Book Review: Unbound

Not so sure why I haven’t before done any book reviews, considering I both love books and am also a former librarian. I’m going to make an attempt to do them more often, but I make no promises on regularity 🙂

Book Title: Unbound: Finding Freedom from Unrealistic Expectations of Motherhood

Author: Jamie Sumner

What Caught My Eye: I spied this on the “New Book” shelf at my local library. Reading the subtitle I didn’t really think it was a book for me, as I’m not yet a mother, but I read the back anyway. And this is the sentence that caught me; “With honesty and vulnerability, Jamie Sumner walks readers through each stage of her own journey to motherhood through infertility and special needs parenting.” So, maybe, at least a part of this book would be relevant to me now…I added it to my armload to check out and headed home.

The Reading: I’d like to say I picked it right up when I got home from the library, but that was not the case. I actually had to renew it once before I started reading it. When I did dive in, though, it took me less than a week to finish it. The style of Jamie’s writing is like she’s chatting with a friend and it flowed fairly well. There are questions at the end of each chapter for reflection and Scripture readings that she references, but, to be honest, I’m going to have to read it again and do all of those. The first time through I just wanted to know her story and where it was going. As much as I do appreciate those added details, I just didn’t want to be interrupted by them.

My Thoughts: I was pleasantly surprised by this book. Going into it I imagined maybe just the first bit would deal with her journey through infertility, but there was so much more than I bargained for. I imagined that the “unrealistic expectations of motherhood” were how some people think it’s all going to be rainbows and sunshine. Or how some people think “I’d never do that as a mom.” That’s not what she was addressing at all. What she spoke of was how the road to motherhood often does not go as expected. It often doesn’t go as we plan. It sometimes doesn’t even go as we hope.

There were times when it felt like Jamie wasn’t telling her story, she was telling mine. I cried numerous times as she wrote of experiences I have also had, thoughts that have also crossed my mind (or just plain have gotten stuck in there), and prayers I, too, have prayed. The beginning of her story is so like mine: I read about how she found out her sister-in-law was pregnant, the joy and sadness felt, only a couple days before finding out that my sweet sister-in-law, whose road to pregnancy was also more difficult than expected, is expecting her first child. The comfort in knowing reading someone’s story that feels so similar to mine is really indescribable. I’m touched every time someone shares their story with me to let me know that I’m not alone and I’m thankful to Jamie for putting her story out there where so many women who may be facing similar circumstances can read it an know that they, too, are not alone.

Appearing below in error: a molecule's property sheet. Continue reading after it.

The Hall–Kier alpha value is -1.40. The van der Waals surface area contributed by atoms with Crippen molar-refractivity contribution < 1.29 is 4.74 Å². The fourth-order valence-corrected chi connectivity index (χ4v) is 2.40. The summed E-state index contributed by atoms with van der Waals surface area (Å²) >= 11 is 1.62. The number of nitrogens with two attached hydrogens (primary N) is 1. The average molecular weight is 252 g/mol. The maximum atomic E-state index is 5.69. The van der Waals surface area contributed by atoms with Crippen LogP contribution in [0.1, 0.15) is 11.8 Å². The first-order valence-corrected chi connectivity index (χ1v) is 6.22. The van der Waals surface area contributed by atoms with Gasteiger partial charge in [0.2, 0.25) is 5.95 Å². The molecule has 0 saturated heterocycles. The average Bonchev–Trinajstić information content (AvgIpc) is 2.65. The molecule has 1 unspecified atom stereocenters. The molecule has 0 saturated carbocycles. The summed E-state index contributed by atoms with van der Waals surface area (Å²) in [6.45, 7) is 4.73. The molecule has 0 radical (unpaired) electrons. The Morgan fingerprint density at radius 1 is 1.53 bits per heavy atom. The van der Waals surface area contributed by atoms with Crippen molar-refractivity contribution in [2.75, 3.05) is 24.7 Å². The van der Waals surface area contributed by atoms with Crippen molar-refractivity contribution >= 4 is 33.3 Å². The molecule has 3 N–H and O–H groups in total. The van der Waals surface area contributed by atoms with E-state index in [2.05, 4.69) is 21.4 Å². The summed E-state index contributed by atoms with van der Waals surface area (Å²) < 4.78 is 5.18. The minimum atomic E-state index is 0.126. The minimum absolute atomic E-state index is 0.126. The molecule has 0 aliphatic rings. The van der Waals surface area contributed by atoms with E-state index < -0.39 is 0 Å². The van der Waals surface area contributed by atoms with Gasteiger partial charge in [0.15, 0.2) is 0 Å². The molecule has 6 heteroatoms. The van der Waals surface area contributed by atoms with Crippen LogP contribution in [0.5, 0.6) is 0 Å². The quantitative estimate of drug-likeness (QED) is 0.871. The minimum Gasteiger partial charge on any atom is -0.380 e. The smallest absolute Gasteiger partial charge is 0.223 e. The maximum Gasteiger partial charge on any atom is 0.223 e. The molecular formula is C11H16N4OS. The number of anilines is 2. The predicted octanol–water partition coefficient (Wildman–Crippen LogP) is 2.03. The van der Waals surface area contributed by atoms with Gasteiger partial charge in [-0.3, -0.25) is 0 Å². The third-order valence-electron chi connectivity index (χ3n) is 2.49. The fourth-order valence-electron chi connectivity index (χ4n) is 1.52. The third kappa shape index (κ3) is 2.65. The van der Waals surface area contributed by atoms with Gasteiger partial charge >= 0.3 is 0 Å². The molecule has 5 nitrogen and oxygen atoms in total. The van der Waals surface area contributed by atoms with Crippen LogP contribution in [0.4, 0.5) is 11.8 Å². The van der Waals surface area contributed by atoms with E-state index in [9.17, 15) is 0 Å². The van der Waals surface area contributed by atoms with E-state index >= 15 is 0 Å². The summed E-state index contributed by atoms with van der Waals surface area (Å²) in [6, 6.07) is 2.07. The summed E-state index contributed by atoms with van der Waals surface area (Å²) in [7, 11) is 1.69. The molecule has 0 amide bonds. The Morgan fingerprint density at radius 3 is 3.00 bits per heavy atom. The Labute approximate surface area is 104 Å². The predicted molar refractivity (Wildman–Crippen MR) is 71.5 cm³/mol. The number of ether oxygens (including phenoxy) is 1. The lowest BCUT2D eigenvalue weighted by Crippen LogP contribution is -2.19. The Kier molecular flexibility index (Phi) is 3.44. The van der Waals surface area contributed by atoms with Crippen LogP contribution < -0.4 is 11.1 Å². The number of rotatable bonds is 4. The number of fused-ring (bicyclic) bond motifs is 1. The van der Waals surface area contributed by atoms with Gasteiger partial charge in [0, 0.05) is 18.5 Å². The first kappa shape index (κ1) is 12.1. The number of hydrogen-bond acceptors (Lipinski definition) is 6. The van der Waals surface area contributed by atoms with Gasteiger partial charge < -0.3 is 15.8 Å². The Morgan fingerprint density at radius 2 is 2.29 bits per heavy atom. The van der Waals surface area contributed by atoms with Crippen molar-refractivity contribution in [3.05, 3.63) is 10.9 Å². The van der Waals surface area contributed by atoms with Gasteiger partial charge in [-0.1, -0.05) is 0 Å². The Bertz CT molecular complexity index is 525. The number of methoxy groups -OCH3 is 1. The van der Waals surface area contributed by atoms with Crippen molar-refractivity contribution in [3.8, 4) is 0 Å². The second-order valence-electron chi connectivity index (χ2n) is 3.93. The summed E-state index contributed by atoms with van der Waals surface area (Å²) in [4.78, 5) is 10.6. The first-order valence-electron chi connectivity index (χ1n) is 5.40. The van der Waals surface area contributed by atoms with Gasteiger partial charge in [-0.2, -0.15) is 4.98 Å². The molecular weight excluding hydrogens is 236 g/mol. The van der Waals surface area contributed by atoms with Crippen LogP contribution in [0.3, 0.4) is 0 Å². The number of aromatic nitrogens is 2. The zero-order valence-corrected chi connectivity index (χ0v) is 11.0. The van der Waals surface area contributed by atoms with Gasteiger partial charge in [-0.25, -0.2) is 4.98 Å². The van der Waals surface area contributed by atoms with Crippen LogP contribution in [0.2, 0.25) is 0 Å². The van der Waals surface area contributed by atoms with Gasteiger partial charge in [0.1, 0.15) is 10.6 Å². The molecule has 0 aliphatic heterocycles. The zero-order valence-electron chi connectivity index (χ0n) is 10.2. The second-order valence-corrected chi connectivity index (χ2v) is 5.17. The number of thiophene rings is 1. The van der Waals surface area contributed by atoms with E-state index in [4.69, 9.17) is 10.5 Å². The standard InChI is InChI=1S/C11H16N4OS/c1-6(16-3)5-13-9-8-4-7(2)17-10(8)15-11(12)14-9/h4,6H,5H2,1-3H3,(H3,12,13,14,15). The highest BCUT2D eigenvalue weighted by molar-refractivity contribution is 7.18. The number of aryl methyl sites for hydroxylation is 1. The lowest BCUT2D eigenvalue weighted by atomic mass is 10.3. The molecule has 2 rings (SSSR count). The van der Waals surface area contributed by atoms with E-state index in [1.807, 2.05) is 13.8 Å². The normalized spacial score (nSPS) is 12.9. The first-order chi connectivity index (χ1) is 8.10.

I would be remiss not to mention more of the set-up of the book. Jamie writes each chapter in such a way so that it brings in a story of a different woman from the Bible. There are the expected ones about Hannah and Sarah, but the one that stood out to me the most was the one about the woman with the issue of blood. We never know her name, only that she has been bleeding for 12 years. Twelve years! She hears that Jesus is coming through town and knows she must see Him. Her faith is strong and she knows that if she just so much as touches His robes she’ll be healed. And that’s exactly what happens.

What I love about Jamie’s writing is her honesty throughout. She speaks of the woman with the issue of blood during the time she finds out her sister-in-law is pregnant. She doesn’t identify with this woman, but she does identify with someone else in the story; Jairus. Jairus was leading Jesus to his daughter who was ill when the woman stopped Him. In the delay a messenger comes to tell Jairus that his daughter has died. He feels like his opportunity for a miracle has passed. Who ever wants to admit that they doubt the might and power of our Lord? It’s not something anyone does with pride (and if they do, they have even more issues). I have great respect for Jamie and her honesty throughout this book. She reminds us what I try to remind myself of often; that God uses unexpected means to accomplish His will. Some of her final thoughts wrap it all up rather nicely:

Life is a continual etching and erasing. We form expectations, and God forms reality. Sometimes they line up nicely, like tracings at right angles. And sometimes God plays Jackson Pollock and we’re all over the place. But the point of it all is that a masterpiece is being made.